News & Politics

Mexican Political Violence Escalates Dramatically

AP Photo/Augusto Zurita

Mexican political violence — normally at a high level — has gone up even more since February.

The June 6 contests will elect a new lower house of congress and “15 of 32 state governors, and thousands of mayors and local legislators across the country, more than 20,000 positions in all,” according to the Wall Street Journal. From February through April, political violence has gone up a staggering 44 percent compared to the election in 2018 with 46 candidates being murdered.

Since the beginning of the campaign last September, 60 politicians have been killed.

In addition to the dead, more than 60 candidates have been intimidated into dropping out. More than 150 politicians have asked the government for protection following death threats.

The reason for the uptick in political murders is that local gangs are looking to control smaller cities and towns by intimidating politicians.

In southern Guerrero state, the whole slate of candidates of one opposition party in a mountainous municipality quit the race after being threatened by a criminal group, party officials said. In the northern state of Tamaulipas, a candidate to the state legislature was killed in his home by unknown assailants.

Behind the rise in violence are the evolving dynamics of Mexico’s organized crime. In recent years, drug cartels have diversified into new criminal activities. Aside from trafficking drugs to the U.S., these gangs smuggle migrants, sell black-market gasoline, and extort legal businesses which range from avocado farms to taco stands. Once in control of local governments, the gangs also take a cut of tax money meant for public works, according to organizations that track and analyze crime trends.

It’s really a question of local business practices by smaller gangs that realize that the government of President Lopez Obrador isn’t aggressively going after the cartels, which have diversified into numerous other criminal activities besides drugs and human trafficking. This has left a power vacuum that smaller gangs are moving in to claim.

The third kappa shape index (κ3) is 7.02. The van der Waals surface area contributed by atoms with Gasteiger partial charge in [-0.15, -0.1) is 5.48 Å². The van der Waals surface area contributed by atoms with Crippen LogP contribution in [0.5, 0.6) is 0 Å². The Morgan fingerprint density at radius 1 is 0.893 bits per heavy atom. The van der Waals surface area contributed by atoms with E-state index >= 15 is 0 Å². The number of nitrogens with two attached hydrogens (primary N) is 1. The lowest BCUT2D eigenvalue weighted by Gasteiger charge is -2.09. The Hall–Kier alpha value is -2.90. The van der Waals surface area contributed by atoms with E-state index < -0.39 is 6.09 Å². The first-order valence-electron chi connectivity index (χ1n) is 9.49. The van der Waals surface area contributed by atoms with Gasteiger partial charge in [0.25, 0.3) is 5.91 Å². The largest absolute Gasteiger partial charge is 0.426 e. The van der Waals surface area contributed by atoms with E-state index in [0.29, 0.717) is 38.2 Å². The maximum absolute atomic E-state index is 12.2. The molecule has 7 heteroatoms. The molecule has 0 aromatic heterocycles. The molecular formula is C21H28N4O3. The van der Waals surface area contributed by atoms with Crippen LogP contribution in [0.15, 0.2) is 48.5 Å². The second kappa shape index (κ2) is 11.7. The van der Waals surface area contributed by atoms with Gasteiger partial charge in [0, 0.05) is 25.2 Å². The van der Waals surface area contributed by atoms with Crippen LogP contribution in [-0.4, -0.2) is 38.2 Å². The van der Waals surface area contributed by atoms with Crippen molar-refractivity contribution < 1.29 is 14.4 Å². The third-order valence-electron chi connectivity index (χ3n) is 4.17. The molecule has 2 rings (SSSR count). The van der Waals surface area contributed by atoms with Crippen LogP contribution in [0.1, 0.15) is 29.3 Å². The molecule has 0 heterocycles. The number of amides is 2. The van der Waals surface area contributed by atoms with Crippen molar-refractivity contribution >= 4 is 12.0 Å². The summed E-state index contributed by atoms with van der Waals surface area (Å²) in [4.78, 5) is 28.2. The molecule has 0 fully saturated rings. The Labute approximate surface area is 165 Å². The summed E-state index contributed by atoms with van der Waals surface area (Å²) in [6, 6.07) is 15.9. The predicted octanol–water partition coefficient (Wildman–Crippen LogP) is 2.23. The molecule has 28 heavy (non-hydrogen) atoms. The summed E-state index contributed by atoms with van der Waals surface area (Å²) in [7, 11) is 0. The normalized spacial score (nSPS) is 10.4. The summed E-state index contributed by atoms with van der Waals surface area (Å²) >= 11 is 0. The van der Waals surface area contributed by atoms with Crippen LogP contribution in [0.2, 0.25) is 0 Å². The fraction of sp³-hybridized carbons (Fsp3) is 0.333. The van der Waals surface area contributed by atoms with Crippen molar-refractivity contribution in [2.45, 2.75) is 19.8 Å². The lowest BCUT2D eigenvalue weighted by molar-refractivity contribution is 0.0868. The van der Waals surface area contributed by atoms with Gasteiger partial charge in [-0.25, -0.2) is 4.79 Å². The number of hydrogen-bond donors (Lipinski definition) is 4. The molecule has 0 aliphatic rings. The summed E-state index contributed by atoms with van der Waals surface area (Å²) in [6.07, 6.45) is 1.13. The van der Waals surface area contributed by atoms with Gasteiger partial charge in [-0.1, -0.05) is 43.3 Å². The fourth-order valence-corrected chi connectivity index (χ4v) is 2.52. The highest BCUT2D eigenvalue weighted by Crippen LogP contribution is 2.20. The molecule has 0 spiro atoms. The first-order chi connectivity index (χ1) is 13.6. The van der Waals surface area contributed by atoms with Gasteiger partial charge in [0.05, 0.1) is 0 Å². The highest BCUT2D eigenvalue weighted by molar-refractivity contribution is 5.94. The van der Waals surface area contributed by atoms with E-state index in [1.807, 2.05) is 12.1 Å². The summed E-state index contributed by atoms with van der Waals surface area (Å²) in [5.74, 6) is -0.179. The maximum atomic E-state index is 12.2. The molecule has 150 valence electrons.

As more of their income comes from activities such as extortion, these groups’ success depends on their ability to control territory. That means controlling, through threats and bribery, the local mayor, police chief, and other top officials. Those who don’t cooperate are often killed.

“You have more and smaller groups that diversified into other crimes and want to have control of the local markets,” said Falko Ernst, a security analyst with the nonprofit International Crisis Group. “That hypercompetition has put government officials and candidates in greater danger.”

The “rule of law” doesn’t mean anything when the government has given up trying to protect it. When political power is in the hands of armed, violent criminal gangs, there isn’t much chance for civil society to take root.

Mexico is for all intents and purposes a failed state. And there is real danger that as things get worse — and they almost certainly will — more and more Mexican people will vote with their feet and head north to find respite from the violence.